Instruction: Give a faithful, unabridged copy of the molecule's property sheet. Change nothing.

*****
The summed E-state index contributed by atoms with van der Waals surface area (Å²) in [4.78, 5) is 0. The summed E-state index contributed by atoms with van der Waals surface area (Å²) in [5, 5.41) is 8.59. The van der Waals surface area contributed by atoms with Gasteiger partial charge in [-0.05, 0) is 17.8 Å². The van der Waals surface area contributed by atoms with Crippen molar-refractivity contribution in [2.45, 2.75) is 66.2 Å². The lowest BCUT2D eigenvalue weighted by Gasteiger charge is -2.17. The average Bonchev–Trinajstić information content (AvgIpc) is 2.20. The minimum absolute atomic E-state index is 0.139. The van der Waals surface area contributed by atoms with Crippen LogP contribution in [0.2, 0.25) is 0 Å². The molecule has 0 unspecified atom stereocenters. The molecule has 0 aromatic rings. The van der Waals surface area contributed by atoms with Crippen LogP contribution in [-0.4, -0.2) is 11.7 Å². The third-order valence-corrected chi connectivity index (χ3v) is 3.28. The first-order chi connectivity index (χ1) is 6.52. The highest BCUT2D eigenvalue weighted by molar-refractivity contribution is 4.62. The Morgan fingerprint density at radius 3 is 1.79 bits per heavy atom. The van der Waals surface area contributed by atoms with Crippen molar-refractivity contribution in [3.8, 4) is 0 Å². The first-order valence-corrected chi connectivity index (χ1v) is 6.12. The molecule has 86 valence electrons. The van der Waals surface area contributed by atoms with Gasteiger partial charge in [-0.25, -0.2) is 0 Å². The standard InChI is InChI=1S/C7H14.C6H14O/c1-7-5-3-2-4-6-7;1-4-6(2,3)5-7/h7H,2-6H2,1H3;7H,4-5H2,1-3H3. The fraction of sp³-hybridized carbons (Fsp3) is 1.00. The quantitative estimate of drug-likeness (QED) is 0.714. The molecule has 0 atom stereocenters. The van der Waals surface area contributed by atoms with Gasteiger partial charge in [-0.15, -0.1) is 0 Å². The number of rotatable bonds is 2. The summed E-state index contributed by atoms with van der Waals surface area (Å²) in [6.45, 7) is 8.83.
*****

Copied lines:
The summed E-state index contributed by atoms with van der Waals surface area (Å²) in [4.78, 5) is 0. The summed E-state index contributed by atoms with van der Waals surface area (Å²) in [5, 5.41) is 8.59. The van der Waals surface area contributed by atoms with Gasteiger partial charge in [-0.05, 0) is 17.8 Å². The van der Waals surface area contributed by atoms with Crippen molar-refractivity contribution in [2.45, 2.75) is 66.2 Å². The lowest BCUT2D eigenvalue weighted by Gasteiger charge is -2.17. The average Bonchev–Trinajstić information content (AvgIpc) is 2.20. The minimum absolute atomic E-state index is 0.139. The van der Waals surface area contributed by atoms with Crippen LogP contribution in [0.2, 0.25) is 0 Å². The molecule has 0 unspecified atom stereocenters. The molecule has 0 aromatic rings. The van der Waals surface area contributed by atoms with Crippen LogP contribution in [-0.4, -0.2) is 11.7 Å². The third-order valence-corrected chi connectivity index (χ3v) is 3.28. The first-order chi connectivity index (χ1) is 6.52. The highest BCUT2D eigenvalue weighted by molar-refractivity contribution is 4.62. The Morgan fingerprint density at radius 3 is 1.79 bits per heavy atom. The van der Waals surface area contributed by atoms with Crippen molar-refractivity contribution in [3.8, 4) is 0 Å². The first-order valence-corrected chi connectivity index (χ1v) is 6.12. The molecule has 86 valence electrons. The van der Waals surface area contributed by atoms with Gasteiger partial charge in [-0.25, -0.2) is 0 Å². The standard InChI is InChI=1S/C7H14.C6H14O/c1-7-5-3-2-4-6-7;1-4-6(2,3)5-7/h7H,2-6H2,1H3;7H,4-5H2,1-3H3. The fraction of sp³-hybridized carbons (Fsp3) is 1.00. The quantitative estimate of drug-likeness (QED) is 0.714. The molecule has 0 atom stereocenters. The van der Waals surface area contributed by atoms with Gasteiger partial charge in [-0.15, -0.1) is 0 Å². The number of rotatable bonds is 2. The summed E-state index contributed by atoms with van der Waals surface area (Å²) in [6.45, 7) is 8.83.